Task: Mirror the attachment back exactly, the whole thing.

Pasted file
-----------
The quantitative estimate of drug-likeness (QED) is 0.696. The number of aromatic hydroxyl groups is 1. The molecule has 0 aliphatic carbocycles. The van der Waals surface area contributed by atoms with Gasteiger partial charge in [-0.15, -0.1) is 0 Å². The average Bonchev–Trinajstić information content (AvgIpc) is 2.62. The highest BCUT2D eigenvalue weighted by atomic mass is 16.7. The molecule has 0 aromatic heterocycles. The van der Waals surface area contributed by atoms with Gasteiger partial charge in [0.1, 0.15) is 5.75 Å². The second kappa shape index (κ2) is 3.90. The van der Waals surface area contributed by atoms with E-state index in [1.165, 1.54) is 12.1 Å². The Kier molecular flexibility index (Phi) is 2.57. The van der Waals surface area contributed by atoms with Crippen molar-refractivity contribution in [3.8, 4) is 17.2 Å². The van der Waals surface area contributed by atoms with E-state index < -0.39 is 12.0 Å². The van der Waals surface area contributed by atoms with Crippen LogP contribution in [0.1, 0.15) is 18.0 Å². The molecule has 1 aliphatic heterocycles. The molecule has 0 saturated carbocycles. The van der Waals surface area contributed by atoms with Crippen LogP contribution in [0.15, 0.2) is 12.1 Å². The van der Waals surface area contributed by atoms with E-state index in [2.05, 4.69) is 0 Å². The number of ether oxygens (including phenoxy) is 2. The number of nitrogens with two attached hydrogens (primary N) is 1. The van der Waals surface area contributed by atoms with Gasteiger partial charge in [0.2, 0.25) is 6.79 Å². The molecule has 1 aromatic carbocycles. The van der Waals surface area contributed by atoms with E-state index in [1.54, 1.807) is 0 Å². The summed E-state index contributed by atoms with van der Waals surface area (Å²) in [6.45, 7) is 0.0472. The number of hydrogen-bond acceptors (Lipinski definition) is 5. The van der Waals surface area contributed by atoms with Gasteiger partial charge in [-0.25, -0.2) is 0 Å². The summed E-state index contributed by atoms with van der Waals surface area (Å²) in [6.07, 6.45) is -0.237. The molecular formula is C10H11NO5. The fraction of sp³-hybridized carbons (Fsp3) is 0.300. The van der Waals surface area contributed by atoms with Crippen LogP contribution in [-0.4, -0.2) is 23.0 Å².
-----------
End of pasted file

The quantitative estimate of drug-likeness (QED) is 0.696. The number of aromatic hydroxyl groups is 1. The molecule has 0 aliphatic carbocycles. The van der Waals surface area contributed by atoms with Gasteiger partial charge in [-0.15, -0.1) is 0 Å². The average Bonchev–Trinajstić information content (AvgIpc) is 2.62. The highest BCUT2D eigenvalue weighted by atomic mass is 16.7. The molecule has 0 aromatic heterocycles. The van der Waals surface area contributed by atoms with Gasteiger partial charge in [0.1, 0.15) is 5.75 Å². The second kappa shape index (κ2) is 3.90. The van der Waals surface area contributed by atoms with E-state index in [1.165, 1.54) is 12.1 Å². The Kier molecular flexibility index (Phi) is 2.57. The van der Waals surface area contributed by atoms with Crippen molar-refractivity contribution in [3.8, 4) is 17.2 Å². The van der Waals surface area contributed by atoms with E-state index < -0.39 is 12.0 Å². The van der Waals surface area contributed by atoms with Crippen LogP contribution in [0.1, 0.15) is 18.0 Å². The molecule has 1 aliphatic heterocycles. The molecule has 0 saturated carbocycles. The van der Waals surface area contributed by atoms with Crippen LogP contribution in [0.15, 0.2) is 12.1 Å². The van der Waals surface area contributed by atoms with E-state index in [2.05, 4.69) is 0 Å². The number of ether oxygens (including phenoxy) is 2. The number of nitrogens with two attached hydrogens (primary N) is 1. The van der Waals surface area contributed by atoms with Gasteiger partial charge in [0.2, 0.25) is 6.79 Å². The molecule has 1 aromatic carbocycles. The van der Waals surface area contributed by atoms with E-state index in [1.54, 1.807) is 0 Å². The summed E-state index contributed by atoms with van der Waals surface area (Å²) in [6.45, 7) is 0.0472. The number of hydrogen-bond acceptors (Lipinski definition) is 5. The van der Waals surface area contributed by atoms with Gasteiger partial charge in [-0.25, -0.2) is 0 Å². The summed E-state index contributed by atoms with van der Waals surface area (Å²) in [6.07, 6.45) is -0.237. The molecular formula is C10H11NO5. The fraction of sp³-hybridized carbons (Fsp3) is 0.300. The van der Waals surface area contributed by atoms with Crippen LogP contribution in [-0.4, -0.2) is 23.0 Å².